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Electronic Switches Tutorial

switches diagram

Fig. 1
Switches are used to open/close a circuit.

Fig. 2
S1 is a "single pole on/off" switch in the off position.

Fig. 3 
This is a "2 pole on/off" switch which completely isolates the lamp from the supply in the off position.
This may be important if it is a high voltage supply.
The dotted line indicates that S1a and S1b are part of the same switch "ganged" together and operate simultaneously.

Fig. 4
This is a "single pole changeover" switch.
Either lamp 1 or lamp 2 is on.

Fig. 5
This is a "2 pole changeover" switch.
The unlit lamp is completely isolated from the supply.
Again S1a and S1b are part of the same switch.

Fig. 6
This is a "single pole 5 way" switch.
It can select 1 of 5 circuits.
You can have 2p 5w, 3p 4w etc.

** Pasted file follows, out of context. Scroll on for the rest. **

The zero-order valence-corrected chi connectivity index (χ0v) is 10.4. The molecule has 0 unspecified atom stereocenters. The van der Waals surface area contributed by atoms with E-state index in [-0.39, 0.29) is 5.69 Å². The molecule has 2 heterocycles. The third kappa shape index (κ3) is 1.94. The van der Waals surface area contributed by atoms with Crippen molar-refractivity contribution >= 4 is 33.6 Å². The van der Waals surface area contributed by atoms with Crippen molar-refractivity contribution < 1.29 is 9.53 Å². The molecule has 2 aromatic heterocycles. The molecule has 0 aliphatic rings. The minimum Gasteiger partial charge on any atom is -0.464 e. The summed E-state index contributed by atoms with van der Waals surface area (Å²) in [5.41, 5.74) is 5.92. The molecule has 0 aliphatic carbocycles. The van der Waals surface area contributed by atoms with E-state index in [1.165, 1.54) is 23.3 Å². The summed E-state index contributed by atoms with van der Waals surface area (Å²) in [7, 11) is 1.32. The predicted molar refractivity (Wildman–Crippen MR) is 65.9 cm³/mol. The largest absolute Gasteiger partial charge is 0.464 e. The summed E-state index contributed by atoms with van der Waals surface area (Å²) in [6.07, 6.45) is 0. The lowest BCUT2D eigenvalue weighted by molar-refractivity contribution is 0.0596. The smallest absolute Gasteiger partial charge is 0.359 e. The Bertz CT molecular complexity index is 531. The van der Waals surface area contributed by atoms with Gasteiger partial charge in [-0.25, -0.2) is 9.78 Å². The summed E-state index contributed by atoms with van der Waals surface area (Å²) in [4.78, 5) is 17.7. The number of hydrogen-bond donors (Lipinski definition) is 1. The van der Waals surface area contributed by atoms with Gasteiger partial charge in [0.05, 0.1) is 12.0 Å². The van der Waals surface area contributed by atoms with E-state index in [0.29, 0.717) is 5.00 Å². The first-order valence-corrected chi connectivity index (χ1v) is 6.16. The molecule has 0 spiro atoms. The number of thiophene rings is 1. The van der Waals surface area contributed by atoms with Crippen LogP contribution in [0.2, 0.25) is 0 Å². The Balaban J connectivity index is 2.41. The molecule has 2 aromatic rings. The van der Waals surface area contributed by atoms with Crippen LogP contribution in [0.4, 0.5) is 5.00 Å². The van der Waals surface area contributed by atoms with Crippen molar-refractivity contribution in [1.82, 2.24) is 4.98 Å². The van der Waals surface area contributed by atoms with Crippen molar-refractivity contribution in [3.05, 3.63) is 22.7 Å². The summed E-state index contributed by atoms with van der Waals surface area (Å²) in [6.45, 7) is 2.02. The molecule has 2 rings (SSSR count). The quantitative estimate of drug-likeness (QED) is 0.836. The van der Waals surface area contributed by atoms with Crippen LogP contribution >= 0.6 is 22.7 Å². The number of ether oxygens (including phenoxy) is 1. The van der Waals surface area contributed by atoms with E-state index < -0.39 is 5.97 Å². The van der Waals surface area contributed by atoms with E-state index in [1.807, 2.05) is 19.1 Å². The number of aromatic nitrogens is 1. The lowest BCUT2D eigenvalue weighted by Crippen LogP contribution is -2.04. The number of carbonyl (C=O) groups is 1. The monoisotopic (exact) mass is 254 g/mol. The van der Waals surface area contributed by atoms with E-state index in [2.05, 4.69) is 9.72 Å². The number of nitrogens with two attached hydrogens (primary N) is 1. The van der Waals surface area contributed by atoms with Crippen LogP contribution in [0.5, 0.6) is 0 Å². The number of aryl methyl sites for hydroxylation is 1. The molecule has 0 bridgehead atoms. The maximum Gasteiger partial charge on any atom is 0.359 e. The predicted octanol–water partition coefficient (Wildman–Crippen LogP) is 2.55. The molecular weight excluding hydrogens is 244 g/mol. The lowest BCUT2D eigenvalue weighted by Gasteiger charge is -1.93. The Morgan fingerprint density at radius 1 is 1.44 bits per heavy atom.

Fig. 7 
This shows
(1) a "normally closed, push to break".
(2) a "normally open, push to make".
(3) both used together to make a "changeover" switch.

Fig. 8
This is a "changeover" slide switch.
When operated a-b opens and b-c closes.

Here are assorted switch types. Panel-Toggle-Make before break-Pneumatic-Wafer-Proximity-Light activated-Toggle-Rotary Reed-Pull-Locking-Vane-Interlocking-Rocker-Dimmer-Mercury-Tilt-Microswitch Thumbwheel-Key-Wafer-Slide-Float-Optical-Foot-Thermal-Hall effect

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